Finland still hopes to join NATO together with Sweden, Finland's foreign minister said Monday, after Turkish President Recep Tayyip Erdogan's remarks that Ankara could accept Helsinki's bid without its Nordic neighbour.
"Our strong desire in Finland has been and still is to join NATO together with Sweden," Foreign Minister Pekka Haavisto told reporters in Helsinki, adding that "our position remains the same."
Ankara has refused to ratify the two countries' NATO membership bids, primarily because of Sweden's refusal to extradite dozens of suspects that Ankara links to outlawed Kurdish fighters and a failed 2016 coup attempt.
Sweden has a bigger Kurdish diaspora than Finland and a more serious dispute with Ankara.
Turkey has also reacted with fury to a decision by the Swedish police to allow a protest at which a far-right extremist burned a copy of the Koran outside the Turkish embassy in Stockholm earlier this month.
It has been outraged, too, by a Swedish prosecutor's decision not to press charges against a pro-Kurdish group that hung an effigy of Erdogan by its ankles outside Stockholm City Court.
Following those incidents, Ankara last week suspended the two countries' NATO accession talks.
The decision has threatened to derail the bloc's hopes of expanding to 32 countries at a summit planned for July in the Lithuanian capital, Vilnius.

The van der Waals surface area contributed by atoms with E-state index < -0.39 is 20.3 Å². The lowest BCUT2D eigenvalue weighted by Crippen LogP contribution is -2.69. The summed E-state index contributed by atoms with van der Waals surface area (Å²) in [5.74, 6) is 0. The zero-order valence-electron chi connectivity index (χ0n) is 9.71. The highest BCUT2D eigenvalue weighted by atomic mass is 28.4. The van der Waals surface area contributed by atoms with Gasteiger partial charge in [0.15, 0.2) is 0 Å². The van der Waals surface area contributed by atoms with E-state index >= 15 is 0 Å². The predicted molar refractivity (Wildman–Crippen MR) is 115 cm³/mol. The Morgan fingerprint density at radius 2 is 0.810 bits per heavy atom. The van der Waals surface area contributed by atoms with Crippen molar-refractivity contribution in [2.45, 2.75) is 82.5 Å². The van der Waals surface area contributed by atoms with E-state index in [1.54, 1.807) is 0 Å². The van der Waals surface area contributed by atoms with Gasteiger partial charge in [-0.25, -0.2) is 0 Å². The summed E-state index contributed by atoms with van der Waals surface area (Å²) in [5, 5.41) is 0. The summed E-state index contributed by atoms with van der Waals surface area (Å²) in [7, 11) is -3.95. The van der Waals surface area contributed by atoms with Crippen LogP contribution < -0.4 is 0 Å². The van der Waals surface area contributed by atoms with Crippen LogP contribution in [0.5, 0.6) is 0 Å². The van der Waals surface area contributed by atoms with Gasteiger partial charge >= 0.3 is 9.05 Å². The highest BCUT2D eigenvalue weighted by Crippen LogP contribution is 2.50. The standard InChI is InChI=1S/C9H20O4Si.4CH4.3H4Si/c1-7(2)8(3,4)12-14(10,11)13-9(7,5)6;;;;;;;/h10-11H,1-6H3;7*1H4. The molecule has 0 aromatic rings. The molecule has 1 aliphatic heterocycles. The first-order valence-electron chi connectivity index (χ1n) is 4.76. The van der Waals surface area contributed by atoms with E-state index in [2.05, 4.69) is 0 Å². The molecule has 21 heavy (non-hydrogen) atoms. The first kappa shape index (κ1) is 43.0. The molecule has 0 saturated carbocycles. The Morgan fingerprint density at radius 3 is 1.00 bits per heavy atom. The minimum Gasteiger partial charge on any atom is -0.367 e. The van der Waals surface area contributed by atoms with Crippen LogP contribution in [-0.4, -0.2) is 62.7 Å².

Erdogan has dug in his heels, heading into a tightly contested May 14 election in which he is trying to energise his conservative and nationalist support bases.
On Sunday, he drew a clear distinction between the positions taken by Sweden and Finland in the past few months.
"If necessary, we can give a different response concerning Finland. Sweden will be shocked when we give a different response to Finland," Erdogan said.
'Our closest ally'
But Haavisto, who said he had held talks with his Turkish counterpart following Erdogan's remarks, rejected that option.
"Sweden is our closest ally in defence and foreign policy," he said.
"I still see the NATO summit in Vilnius in July as an important milestone, when I hope that both countries will be accepted as NATO members at the latest."
"President Erdogan's statement proves that there is a positive will in Turkey to advance the NATO process quickly if needed," Haavisto added.
Finland and Sweden dropped decades of military non-alignment and applied to join the US-led defence alliance in May last year in response to Russia's invasion of Ukraine.
Finland would prefer to join together-the two nations have a deep and longstanding defence cooperation-but Helsinki is also eager for membership to happen as quickly as possible given its 1,300-kilometre (800-mile) eastern border with Russia.
Finland spent more than a century as part of the Russian Empire until it gained independence in 1917. It was then invaded by the Soviet Union in 1939.
Asked how long Finland could reasonably wait for Sweden, Haavisto replied, "We have patience."
The foreign minister also noted that "so many countries gave us security assurances when we started this NATO" application process, referring to pledges from the United States and Britain, among others, to provide security until the two countries become full members.
All 30 members of NATO must ratify Sweden's and Finland's applications. So far, Turkey and Hungary are the only holdouts.
The Hungarian legislature is expected to approve both bids in February or March.
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